Tender awarded for renovation of Girrawheen sports pavilion

Dennis Cooley Pavilion in Girrawheen. Picture: Martin Kennealey.
Dennis Cooley Pavilion in Girrawheen. Picture: Martin Kennealey.

WORK to renovate a sports pavilion in Girrawheen is expected to start next month after Wanneroo Council awarded a tender for the $1.06 million project.

Dennis Cooley Pavilion at Hudson Park will undergo a major renovation from a small clubroom with toilets to become a facility with two change rooms, first aid and umpire’s rooms, kiosk/kitchen, internal and external storage, universal access and public toilets.

The council awarded McCorkell Constructions the $1,015,850 construction tender at its September 24 meeting, with work to include bulk earthworks, retaining walls and fit out.

West Coast Cricket Club president Ryan Leonard said it was a fantastic project that would benefit the Girrawheen community.

“Sporting clubs provide lots of opportunities for people to socialise and keep active,” Mr Leonard said.

“My club has been playing in the local area for 26 years and it will be great to have this upgraded facility as our home base.”

Westside Steelers Gridiron Club, Balga Cricket Club, Greyhounds Christian Soccer Club, the Congolese Soccer Club Association and Vietnamese Culture Association are also among the community groups that use the facilities, which were built in the 1970s and 1980s.

The council approved the concept plan in September 2018 and received a $394,360 grant from the State Government’s Community Sport and Recreation Facilities Fund earlier this year.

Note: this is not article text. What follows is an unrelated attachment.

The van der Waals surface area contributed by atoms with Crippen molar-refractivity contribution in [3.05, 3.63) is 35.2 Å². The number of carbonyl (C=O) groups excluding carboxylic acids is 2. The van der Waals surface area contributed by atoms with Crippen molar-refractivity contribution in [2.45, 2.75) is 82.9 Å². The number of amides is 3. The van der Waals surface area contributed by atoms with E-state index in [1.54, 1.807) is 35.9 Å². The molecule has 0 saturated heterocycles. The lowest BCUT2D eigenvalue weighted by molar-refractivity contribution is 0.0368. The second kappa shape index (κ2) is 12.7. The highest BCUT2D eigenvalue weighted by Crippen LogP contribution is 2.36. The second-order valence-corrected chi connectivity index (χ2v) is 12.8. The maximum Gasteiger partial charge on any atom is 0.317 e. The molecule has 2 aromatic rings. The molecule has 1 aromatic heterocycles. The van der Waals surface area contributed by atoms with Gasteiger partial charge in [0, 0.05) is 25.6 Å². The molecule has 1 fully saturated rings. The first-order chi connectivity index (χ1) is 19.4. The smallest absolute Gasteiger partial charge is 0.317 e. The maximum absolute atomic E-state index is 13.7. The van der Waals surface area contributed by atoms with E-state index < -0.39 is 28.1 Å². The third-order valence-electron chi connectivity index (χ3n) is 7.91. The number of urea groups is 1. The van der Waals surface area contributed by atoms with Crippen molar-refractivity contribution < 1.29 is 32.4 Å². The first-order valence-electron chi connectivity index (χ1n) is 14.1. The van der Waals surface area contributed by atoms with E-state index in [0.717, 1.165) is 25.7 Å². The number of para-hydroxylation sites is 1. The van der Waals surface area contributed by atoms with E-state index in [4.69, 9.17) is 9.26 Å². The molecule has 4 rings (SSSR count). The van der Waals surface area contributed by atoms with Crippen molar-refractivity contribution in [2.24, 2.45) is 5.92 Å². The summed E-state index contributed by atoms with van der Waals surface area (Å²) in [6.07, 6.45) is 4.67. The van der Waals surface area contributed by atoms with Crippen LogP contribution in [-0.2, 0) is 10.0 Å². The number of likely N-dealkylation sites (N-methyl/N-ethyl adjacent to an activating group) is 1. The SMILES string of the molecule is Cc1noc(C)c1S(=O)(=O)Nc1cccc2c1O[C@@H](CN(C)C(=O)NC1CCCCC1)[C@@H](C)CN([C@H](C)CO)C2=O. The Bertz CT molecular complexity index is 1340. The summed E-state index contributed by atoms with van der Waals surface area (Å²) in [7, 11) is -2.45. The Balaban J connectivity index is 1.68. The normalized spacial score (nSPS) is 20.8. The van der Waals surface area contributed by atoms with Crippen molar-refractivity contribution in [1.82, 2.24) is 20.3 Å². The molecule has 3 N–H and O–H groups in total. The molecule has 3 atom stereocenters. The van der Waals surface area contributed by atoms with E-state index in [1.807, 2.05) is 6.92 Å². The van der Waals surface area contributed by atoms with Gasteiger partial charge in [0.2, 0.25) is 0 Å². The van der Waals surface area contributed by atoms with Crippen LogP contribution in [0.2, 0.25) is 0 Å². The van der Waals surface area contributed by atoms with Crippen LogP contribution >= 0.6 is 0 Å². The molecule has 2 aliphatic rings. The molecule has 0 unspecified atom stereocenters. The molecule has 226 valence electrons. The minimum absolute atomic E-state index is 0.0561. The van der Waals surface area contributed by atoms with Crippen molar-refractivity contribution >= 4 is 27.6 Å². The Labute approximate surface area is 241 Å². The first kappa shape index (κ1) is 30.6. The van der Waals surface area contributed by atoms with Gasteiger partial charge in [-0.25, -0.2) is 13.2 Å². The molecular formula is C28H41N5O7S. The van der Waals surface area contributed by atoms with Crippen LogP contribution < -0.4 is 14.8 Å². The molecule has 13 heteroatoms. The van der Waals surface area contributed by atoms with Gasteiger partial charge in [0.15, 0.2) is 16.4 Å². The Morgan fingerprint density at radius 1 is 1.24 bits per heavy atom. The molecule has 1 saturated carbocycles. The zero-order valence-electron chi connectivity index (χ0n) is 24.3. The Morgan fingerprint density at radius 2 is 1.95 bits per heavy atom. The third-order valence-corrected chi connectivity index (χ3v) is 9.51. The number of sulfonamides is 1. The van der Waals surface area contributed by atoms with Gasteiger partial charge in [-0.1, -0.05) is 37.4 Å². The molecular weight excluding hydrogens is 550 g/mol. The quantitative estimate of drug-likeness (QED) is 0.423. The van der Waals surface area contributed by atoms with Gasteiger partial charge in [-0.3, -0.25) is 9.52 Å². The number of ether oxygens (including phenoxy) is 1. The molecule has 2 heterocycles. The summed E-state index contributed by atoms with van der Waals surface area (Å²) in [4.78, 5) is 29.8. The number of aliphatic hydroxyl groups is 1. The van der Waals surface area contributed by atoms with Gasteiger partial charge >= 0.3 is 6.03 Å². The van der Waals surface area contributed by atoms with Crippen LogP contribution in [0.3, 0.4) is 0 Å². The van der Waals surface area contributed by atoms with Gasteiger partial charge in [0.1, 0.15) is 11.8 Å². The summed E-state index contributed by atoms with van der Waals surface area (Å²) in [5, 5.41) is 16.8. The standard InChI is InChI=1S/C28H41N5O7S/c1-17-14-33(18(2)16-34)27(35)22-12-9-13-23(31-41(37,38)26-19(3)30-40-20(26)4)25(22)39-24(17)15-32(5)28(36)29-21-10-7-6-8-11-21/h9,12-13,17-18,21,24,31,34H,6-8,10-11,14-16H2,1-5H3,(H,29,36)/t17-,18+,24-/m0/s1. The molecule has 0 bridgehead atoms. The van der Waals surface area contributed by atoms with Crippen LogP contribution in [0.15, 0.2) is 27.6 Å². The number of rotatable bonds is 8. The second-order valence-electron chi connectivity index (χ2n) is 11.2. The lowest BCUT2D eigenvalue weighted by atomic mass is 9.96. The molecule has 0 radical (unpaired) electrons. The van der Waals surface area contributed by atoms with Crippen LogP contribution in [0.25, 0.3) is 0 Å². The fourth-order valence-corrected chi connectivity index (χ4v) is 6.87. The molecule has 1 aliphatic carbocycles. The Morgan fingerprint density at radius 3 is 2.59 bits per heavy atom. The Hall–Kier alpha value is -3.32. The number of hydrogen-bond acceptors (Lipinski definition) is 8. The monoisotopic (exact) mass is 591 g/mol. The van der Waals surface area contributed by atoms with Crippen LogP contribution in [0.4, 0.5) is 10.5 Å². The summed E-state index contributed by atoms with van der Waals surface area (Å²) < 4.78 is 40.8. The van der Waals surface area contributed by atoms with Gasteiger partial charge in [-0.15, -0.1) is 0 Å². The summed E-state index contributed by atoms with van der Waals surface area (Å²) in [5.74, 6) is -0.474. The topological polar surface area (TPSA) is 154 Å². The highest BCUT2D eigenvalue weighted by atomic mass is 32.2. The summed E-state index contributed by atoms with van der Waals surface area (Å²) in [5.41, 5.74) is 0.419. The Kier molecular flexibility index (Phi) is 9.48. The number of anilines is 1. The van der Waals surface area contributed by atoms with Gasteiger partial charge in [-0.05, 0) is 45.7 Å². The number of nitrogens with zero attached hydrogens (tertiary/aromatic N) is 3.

Construction is expected to finish in winter 2020.

Other recent improvements included installation of floodlights, hard court upgrades, new path network and playground.

At the meeting, Councillor Brett Treby, who is up for re-election next month, said the City had invested a lot in upgrading the facility.

Cr Linda Aitken asked if there was any weighting for local businesses or businesses recruiting local residents.

Assets director Harminder Singh said under the existing procurement policy there was no weighting for that, although it was considered in the report.

Chief executive Daniel Simms said another report on the agenda about the purchasing policy review related to that.

Mayor Tracey Roberts said the report noted the company employed 14 people who lived within the City.

Mrs Roberts later moved the recommendation to approve the updated purchasing policy, which included a ‘local economic benefit’ weighting criteria.

“Local means within the City’s boundaries,” she said.

The mayor, who is also up for re-election, said it sent a strong message the City supported businesses that chose to invest there.

Other changes put more emphasis on sustainable procurement practices, and getting contracts from disability enterprises and Aboriginal businesses, as well as changing the minimum threshold from $5000 to $10,000 for written quotations.

A new section supported waste prevention and buying recycled and environmentally sustainable products.

Councillors unanimously supported both recommendations.